Ellen Brehob

Assoc Professor

Ellen G. Brehob, is an Associate Professor in Mechanical Engineering and has been working at UofL since 1995. Prior to coming to academia, Dr. Brehob was an NRC Research Associate in Morgantown, WV and worked at General Motors in Warren, MI.


  • Ph.D. in Mechanical Engineering, The Pennsylvania State University, 1994
  • M.S. in Mechanical Engineering, Oklahoma State University, 1985
  • B.S. in Mechanical Engineering, Purdue University, 1983


Numerical simulation of phase change material composite wallboard in a multi-layered building envelope- 2013

Phase change materials (PCMs) have the capability to store/release massive latent heat when undergoing phase change. When impregnated or encapsulated into wallboard or concrete systems, PCMs can greatly enhance their thermal energy storage capacity and effective thermal mass. When used in the building envelope PCM wallboard has the potential to improve building operation by reducing the energy requirement for maintaining thermal comfort, downsizing the AC/heating equipment, and shifting the peak load from the electrical grid. In this work we numerically studied the potential of PCM on energy saving for residential homes. For that purpose we solved the one-dimensional, transient heat equation through the multi-layered building envelope using the Crank-Nicolson discretization scheme. A source term is incorporated to account for the thermal-physical properties of the composite PCM wallboard. Using this code we examined a PCM composite wallboard incorporated into the walls and roof of a typical residential building across various climate zones. The PCM performance was studied under all seasonal conditions using the latest typical meteorological year (TMY3) data for exterior boundary conditions. Our simulations show that PCM performance highly depends on the weather conditions, emphasizing the necessity to choose different PCMs at different climate zones. Comparisons were also made between different PCM wallboard locations. Our work shows that there exists an optimal location for PCM placement within building envelope dependent upon the resistance values between the PCM layer and the exterior boundary conditions. We further identified the energy savings potential by comparing the performance of the PCM wallboard against the performance of a building envelope without PCM. Our study shows that PCM composite wallboard can reduce the energy consumption in summer and winter and can shift the peak electricity load in the summer.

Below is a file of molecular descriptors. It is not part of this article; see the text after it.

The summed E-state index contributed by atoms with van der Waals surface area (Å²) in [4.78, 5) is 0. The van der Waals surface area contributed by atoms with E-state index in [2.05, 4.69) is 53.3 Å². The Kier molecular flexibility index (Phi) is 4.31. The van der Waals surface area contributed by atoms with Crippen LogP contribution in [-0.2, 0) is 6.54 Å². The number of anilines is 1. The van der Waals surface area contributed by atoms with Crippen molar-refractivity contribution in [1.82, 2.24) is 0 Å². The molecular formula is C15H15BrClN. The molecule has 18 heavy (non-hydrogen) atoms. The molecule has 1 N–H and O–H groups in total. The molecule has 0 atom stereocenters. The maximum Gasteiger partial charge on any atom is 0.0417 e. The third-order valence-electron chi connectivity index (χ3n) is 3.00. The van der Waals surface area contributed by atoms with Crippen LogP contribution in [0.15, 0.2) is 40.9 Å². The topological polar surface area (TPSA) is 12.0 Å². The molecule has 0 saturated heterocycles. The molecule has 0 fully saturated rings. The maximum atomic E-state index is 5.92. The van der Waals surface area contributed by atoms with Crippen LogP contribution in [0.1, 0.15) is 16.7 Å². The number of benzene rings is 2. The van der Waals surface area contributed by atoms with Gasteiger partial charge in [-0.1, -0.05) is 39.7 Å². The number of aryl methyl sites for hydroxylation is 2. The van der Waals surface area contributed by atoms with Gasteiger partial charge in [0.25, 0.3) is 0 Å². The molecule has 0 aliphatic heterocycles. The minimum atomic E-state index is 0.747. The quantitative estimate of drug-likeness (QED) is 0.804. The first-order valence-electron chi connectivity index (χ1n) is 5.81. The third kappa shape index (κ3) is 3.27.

More about Ellen Brehob